First Star: Seattle's newly formed second line of Philp, Richards and Rybinski. Like the top line they totaled seven points this weekend (3g,4a). They combine grit (Richards), hustle (Rybinski) and speed (Philp). They found instant chemistry as soon as they were paired up. They are P-R-R-fect together.

Monday, January 14, 2019

Second Half Reset

I didn't see a point in penning a new blog entry, knowing the trade deadline was approaching and Seattle was likely to make some moves to shuffle their roster for the second half of the season. So, instead I waited until the trades were finalized and the new look roster had a chance to put a few games under its belt. The early results are encouraging and every new player acquired has factored onto the scoresheet while draft picks and young prospects have been added that will help the club in the not too distant future.

It's not often you trade away your leading goal scorer, your leading point producer for that matter, along with your number one goalie and your second most senior defenseman and can say with a straight face "we are not giving up on the season". But the proof, so far, is in the pudding. Since the deals were consummated, the T-Birds are closer to a playoff spot, not farther away. Since those deals were done the team has played to a 4-2 record, entirely on the road.

Now, it's still going to be a tall task for Seattle to grab one of those last playoff spots. Not because I don't think they are talented enough to do so after all the dealings, but rather because they have a daunting schedule ahead of them. Of the 28 games left for the T-birds to play, 25 will be against teams with winning records. 12 of those games will be against either Everett or Portland who have a combined record of 59-21-4-3. In 10 games against those two division rivals the first half of the season Seattle was just 2-8.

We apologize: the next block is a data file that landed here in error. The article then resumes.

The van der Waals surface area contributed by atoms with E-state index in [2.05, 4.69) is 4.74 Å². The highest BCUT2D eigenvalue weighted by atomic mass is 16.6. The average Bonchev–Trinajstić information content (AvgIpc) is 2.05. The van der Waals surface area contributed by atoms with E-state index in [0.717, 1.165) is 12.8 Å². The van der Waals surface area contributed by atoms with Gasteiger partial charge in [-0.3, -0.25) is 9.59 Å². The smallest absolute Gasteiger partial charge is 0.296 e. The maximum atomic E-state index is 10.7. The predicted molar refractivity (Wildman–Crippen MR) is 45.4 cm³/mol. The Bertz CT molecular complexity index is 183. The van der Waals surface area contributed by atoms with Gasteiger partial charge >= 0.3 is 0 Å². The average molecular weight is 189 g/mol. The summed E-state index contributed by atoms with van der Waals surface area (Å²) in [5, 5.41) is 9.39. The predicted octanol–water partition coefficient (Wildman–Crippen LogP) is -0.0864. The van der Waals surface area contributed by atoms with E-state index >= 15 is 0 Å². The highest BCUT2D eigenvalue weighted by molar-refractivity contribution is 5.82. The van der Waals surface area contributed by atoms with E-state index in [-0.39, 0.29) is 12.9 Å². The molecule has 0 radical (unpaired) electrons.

Meanwhile, the T-Birds went 1-5 the first half against the two teams they're fighting for that final playoff spot in the West, Prince George and Kamloops. Besides Seattle, those are the only other teams out west, along with Kelowna, with sub .500 records. Seattle only has two head-to-head games left against the Cougars and Blazers, both against Kamloops (they also have one road game vs. Kelowna). The best way to catch a team ahead of you in the standings is to beat them head-to-head. The T-birds just don't have much opportunity for that left on the schedule. The T-Birds 1-3 mark against Prince George, the team currently directly ahead of them in the Western Conference standings, may come back to bite them, since they don't have any games left on the schedule against the Cougars.